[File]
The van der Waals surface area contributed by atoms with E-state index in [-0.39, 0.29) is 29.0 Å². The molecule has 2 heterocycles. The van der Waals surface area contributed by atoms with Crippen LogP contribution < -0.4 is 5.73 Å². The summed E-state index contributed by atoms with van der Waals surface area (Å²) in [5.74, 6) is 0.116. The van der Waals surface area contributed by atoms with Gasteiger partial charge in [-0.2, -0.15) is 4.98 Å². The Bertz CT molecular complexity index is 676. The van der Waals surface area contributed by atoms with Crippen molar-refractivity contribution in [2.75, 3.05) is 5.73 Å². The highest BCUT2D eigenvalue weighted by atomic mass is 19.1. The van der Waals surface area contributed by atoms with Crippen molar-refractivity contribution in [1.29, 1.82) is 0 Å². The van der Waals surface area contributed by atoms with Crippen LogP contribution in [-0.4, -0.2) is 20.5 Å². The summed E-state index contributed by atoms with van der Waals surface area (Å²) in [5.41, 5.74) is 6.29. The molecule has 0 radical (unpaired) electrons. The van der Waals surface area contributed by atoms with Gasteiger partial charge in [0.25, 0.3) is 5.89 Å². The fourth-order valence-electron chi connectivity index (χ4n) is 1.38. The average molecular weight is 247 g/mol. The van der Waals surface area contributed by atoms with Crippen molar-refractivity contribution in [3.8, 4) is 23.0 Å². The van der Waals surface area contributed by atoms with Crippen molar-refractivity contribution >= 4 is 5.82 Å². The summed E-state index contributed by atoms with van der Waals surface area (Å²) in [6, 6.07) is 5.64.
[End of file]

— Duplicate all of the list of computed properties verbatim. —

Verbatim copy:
The van der Waals surface area contributed by atoms with E-state index in [-0.39, 0.29) is 29.0 Å². The molecule has 2 heterocycles. The van der Waals surface area contributed by atoms with Crippen LogP contribution < -0.4 is 5.73 Å². The summed E-state index contributed by atoms with van der Waals surface area (Å²) in [5.74, 6) is 0.116. The van der Waals surface area contributed by atoms with Gasteiger partial charge in [-0.2, -0.15) is 4.98 Å². The Bertz CT molecular complexity index is 676. The van der Waals surface area contributed by atoms with Crippen molar-refractivity contribution in [2.75, 3.05) is 5.73 Å². The highest BCUT2D eigenvalue weighted by atomic mass is 19.1. The van der Waals surface area contributed by atoms with Crippen molar-refractivity contribution in [1.29, 1.82) is 0 Å². The van der Waals surface area contributed by atoms with Crippen LogP contribution in [-0.4, -0.2) is 20.5 Å². The summed E-state index contributed by atoms with van der Waals surface area (Å²) in [5.41, 5.74) is 6.29. The molecule has 0 radical (unpaired) electrons. The van der Waals surface area contributed by atoms with Gasteiger partial charge in [0.25, 0.3) is 5.89 Å². The fourth-order valence-electron chi connectivity index (χ4n) is 1.38. The average molecular weight is 247 g/mol. The van der Waals surface area contributed by atoms with Crippen molar-refractivity contribution in [3.8, 4) is 23.0 Å². The van der Waals surface area contributed by atoms with Crippen molar-refractivity contribution >= 4 is 5.82 Å². The summed E-state index contributed by atoms with van der Waals surface area (Å²) in [6, 6.07) is 5.64.